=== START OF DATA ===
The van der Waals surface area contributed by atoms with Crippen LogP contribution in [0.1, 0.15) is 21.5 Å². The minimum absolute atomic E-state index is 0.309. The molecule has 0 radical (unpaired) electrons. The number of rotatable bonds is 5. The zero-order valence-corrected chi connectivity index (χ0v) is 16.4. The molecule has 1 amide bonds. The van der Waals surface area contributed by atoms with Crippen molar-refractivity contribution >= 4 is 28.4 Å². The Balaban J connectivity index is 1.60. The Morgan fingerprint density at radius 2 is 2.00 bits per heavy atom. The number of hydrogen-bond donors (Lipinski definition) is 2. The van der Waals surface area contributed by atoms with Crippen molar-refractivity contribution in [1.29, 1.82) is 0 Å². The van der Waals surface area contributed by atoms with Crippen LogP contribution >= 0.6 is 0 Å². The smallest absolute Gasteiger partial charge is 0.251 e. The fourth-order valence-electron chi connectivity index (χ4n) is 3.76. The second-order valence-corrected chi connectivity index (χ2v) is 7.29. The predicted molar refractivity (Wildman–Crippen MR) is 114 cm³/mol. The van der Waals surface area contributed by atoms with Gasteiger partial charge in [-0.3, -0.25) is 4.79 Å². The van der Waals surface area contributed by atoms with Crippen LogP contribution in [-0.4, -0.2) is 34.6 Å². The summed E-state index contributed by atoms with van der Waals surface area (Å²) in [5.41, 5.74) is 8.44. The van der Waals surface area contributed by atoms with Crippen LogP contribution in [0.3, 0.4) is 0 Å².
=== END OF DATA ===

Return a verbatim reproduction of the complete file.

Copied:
The van der Waals surface area contributed by atoms with Crippen LogP contribution in [0.1, 0.15) is 21.5 Å². The minimum absolute atomic E-state index is 0.309. The molecule has 0 radical (unpaired) electrons. The number of rotatable bonds is 5. The zero-order valence-corrected chi connectivity index (χ0v) is 16.4. The molecule has 1 amide bonds. The van der Waals surface area contributed by atoms with Crippen molar-refractivity contribution >= 4 is 28.4 Å². The Balaban J connectivity index is 1.60. The Morgan fingerprint density at radius 2 is 2.00 bits per heavy atom. The number of hydrogen-bond donors (Lipinski definition) is 2. The van der Waals surface area contributed by atoms with Crippen molar-refractivity contribution in [1.29, 1.82) is 0 Å². The van der Waals surface area contributed by atoms with Crippen LogP contribution >= 0.6 is 0 Å². The smallest absolute Gasteiger partial charge is 0.251 e. The fourth-order valence-electron chi connectivity index (χ4n) is 3.76. The second-order valence-corrected chi connectivity index (χ2v) is 7.29. The predicted molar refractivity (Wildman–Crippen MR) is 114 cm³/mol. The van der Waals surface area contributed by atoms with Gasteiger partial charge in [-0.3, -0.25) is 4.79 Å². The van der Waals surface area contributed by atoms with Crippen LogP contribution in [-0.4, -0.2) is 34.6 Å². The summed E-state index contributed by atoms with van der Waals surface area (Å²) in [5.41, 5.74) is 8.44. The van der Waals surface area contributed by atoms with Crippen LogP contribution in [0.3, 0.4) is 0 Å².